The Soviet-built Tu-134 operated by local carrier Kyrgyzstan had flown from the capital Bishkek and was trying to land at the airport in the city of Osh, said Ilyas Egemberdiyev, a spokesman for the airline.
Rescuers quickly extinguished the fire and evacuated 82 passengers and six crewmembers. Emergency Situations Minister Kubatbek Boronov said that 31 people were injured, and 17 of them were hospitalized.
Officials declined to comment on possible causes of the crash. A team of top officials led by the nation's prime minister was to fly to Osh to start a probe, but it had to delay the trip because of thick fog and strong winds in the area.
The twin-engined Tu-134, along with its larger sibling the Tu-154, has been the workhorse of Soviet and Russian civil aviation since the 1960s, with more than 800 planes built. It also has remained in service with many post-Soviet carriers.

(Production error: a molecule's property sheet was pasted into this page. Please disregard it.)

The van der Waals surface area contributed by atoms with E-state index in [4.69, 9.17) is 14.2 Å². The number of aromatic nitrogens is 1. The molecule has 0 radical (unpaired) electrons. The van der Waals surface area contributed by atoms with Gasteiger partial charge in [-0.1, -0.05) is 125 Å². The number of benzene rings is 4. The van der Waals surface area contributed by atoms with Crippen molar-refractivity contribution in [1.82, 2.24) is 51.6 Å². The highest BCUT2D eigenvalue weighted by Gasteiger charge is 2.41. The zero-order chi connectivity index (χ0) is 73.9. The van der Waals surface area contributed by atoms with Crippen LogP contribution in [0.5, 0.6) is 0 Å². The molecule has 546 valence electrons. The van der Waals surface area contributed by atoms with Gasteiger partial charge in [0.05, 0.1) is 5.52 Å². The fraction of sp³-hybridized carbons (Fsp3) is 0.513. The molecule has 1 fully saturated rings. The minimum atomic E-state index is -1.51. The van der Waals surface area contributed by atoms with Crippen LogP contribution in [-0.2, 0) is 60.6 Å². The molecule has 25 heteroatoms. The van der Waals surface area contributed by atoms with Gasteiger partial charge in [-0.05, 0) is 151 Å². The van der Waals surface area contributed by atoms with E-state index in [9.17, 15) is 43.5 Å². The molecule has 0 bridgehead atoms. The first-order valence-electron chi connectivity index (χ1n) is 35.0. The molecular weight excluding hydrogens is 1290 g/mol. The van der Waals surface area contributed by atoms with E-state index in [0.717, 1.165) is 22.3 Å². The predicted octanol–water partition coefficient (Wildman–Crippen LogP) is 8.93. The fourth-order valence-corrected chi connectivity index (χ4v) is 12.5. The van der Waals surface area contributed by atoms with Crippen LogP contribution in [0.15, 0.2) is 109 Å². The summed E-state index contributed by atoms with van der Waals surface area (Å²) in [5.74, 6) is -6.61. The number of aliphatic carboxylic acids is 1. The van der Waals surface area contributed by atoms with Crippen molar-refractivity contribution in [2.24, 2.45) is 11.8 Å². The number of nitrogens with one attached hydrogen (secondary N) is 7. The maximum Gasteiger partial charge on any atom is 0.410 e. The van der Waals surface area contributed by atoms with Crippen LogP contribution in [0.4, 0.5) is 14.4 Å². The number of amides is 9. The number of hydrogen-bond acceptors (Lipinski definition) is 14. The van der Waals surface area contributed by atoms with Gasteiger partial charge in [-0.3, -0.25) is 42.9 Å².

In recent years, Russia and other former Soviet nations have had some of the world's worst air traffic safety records. Experts blame poor maintenance of the aging aircraft, weak government controls, insufficient pilot training and a cost-cutting mentality.
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